Author(s): Baker RS, Wilson MR, Flowers CW Jr, Lee DA, Wheeler NC
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Abstract PURPOSE: To obtain population-based estimates of the incidence of severe work-related ocular trauma and to identify demographic factors related to increased risk of this type of injury. METHODS: A statewide population-based survey of severe work-related ocular injury was performed using hospital discharge data. These data were derived from all inpatient admissions to nonfederal, acute-care hospital facilities in the state of California during 1988. Worker's compensation was used as the principal payor code to establish the work-relatedness of a given ocular injury. Census data for the state of California were used to obtain population denominators. RESULTS: Two hundred sixty-nine (approximately 14.3\%) of all admissions for which ocular trauma was the principal diagnosis (1,876) were work related. Annual incidence for severe work-related ocular injury was 1.76 per 100,000 employed persons when ocular trauma was the principal diagnosis and 2.98 per 100,000 employed persons when ocular trauma was a principal or secondary diagnosis. Projected to the working-age United States population (128 million) these annual rates correspond to an estimated 2,165 acute hospitalizations for work-related ocular trauma as the principal diagnosis, and an estimated 3,745 acute hospitalizations for work-related ocular trauma as a principal or secondary diagnosis. Incidence of severe work-related ocular injury was highest among men, Hispanics, and individuals 20 to 24 years of age (5.02, 3.72, and 4.64 per 100,000 employed per year, respectively). CONCLUSIONS: The workplace accounts for a substantial proportion of severe ocular injury. Demographic groups at highest risk for this type of injury are men, Hispanics, and young adults.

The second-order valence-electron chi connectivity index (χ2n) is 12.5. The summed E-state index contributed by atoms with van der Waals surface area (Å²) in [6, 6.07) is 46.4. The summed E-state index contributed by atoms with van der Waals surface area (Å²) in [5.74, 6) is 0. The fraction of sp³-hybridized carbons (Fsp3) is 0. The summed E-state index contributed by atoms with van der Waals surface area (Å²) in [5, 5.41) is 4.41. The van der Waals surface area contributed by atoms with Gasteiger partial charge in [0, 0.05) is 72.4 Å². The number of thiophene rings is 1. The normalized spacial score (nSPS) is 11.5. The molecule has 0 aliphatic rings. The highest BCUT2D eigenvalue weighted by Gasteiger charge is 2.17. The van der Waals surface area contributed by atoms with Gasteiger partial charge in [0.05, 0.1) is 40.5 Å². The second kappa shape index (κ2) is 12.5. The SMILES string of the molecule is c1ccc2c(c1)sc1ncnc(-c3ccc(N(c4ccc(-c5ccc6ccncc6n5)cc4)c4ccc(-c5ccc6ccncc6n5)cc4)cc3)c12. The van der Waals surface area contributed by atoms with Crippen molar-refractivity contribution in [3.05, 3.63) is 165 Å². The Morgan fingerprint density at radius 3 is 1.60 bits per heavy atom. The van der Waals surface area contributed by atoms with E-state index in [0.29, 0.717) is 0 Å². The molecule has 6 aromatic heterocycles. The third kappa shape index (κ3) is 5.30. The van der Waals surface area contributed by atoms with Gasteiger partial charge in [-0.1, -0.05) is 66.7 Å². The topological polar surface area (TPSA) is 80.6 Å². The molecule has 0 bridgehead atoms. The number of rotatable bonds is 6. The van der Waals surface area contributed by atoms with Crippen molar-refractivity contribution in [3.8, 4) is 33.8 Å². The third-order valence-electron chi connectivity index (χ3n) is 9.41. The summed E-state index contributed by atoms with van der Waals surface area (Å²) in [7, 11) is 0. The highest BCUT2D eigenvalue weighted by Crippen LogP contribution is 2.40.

This article was published in Am J Ophthalmol
and referenced in Journal of Clinical & Experimental Ophthalmology